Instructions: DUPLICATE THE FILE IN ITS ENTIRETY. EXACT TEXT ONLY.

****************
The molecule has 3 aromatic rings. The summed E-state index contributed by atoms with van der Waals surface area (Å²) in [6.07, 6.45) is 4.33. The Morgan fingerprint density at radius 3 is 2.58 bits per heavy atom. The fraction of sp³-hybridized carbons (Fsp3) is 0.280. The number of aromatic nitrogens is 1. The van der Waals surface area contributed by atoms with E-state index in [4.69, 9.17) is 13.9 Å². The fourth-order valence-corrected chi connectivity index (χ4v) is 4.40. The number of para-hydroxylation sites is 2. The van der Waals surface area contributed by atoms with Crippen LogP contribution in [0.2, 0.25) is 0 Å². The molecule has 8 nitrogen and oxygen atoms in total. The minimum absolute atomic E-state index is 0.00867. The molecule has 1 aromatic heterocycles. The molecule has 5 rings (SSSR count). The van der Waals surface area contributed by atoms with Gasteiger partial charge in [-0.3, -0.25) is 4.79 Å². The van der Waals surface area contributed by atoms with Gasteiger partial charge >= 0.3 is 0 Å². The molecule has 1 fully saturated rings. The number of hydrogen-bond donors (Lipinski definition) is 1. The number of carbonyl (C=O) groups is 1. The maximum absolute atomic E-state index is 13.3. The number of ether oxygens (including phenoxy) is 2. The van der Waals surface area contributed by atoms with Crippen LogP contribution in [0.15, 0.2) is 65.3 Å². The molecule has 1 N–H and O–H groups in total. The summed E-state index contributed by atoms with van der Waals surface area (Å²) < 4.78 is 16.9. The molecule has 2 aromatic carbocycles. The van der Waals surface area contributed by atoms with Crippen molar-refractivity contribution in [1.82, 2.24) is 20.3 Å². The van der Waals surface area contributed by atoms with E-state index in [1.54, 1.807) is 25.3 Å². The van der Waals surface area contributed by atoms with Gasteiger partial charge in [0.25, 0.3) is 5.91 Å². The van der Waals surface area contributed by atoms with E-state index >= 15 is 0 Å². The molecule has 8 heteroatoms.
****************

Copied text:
The molecule has 3 aromatic rings. The summed E-state index contributed by atoms with van der Waals surface area (Å²) in [6.07, 6.45) is 4.33. The Morgan fingerprint density at radius 3 is 2.58 bits per heavy atom. The fraction of sp³-hybridized carbons (Fsp3) is 0.280. The number of aromatic nitrogens is 1. The van der Waals surface area contributed by atoms with E-state index in [4.69, 9.17) is 13.9 Å². The fourth-order valence-corrected chi connectivity index (χ4v) is 4.40. The number of para-hydroxylation sites is 2. The van der Waals surface area contributed by atoms with Crippen LogP contribution in [0.2, 0.25) is 0 Å². The molecule has 8 nitrogen and oxygen atoms in total. The minimum absolute atomic E-state index is 0.00867. The molecule has 1 aromatic heterocycles. The molecule has 5 rings (SSSR count). The van der Waals surface area contributed by atoms with Gasteiger partial charge in [-0.3, -0.25) is 4.79 Å². The van der Waals surface area contributed by atoms with Gasteiger partial charge >= 0.3 is 0 Å². The molecule has 1 fully saturated rings. The number of hydrogen-bond donors (Lipinski definition) is 1. The number of carbonyl (C=O) groups is 1. The maximum absolute atomic E-state index is 13.3. The number of ether oxygens (including phenoxy) is 2. The van der Waals surface area contributed by atoms with Crippen LogP contribution in [0.15, 0.2) is 65.3 Å². The molecule has 1 N–H and O–H groups in total. The summed E-state index contributed by atoms with van der Waals surface area (Å²) < 4.78 is 16.9. The molecule has 2 aromatic carbocycles. The van der Waals surface area contributed by atoms with Crippen molar-refractivity contribution in [1.82, 2.24) is 20.3 Å². The van der Waals surface area contributed by atoms with E-state index in [1.54, 1.807) is 25.3 Å². The van der Waals surface area contributed by atoms with Gasteiger partial charge in [0.25, 0.3) is 5.91 Å². The van der Waals surface area contributed by atoms with E-state index >= 15 is 0 Å². The molecule has 8 heteroatoms.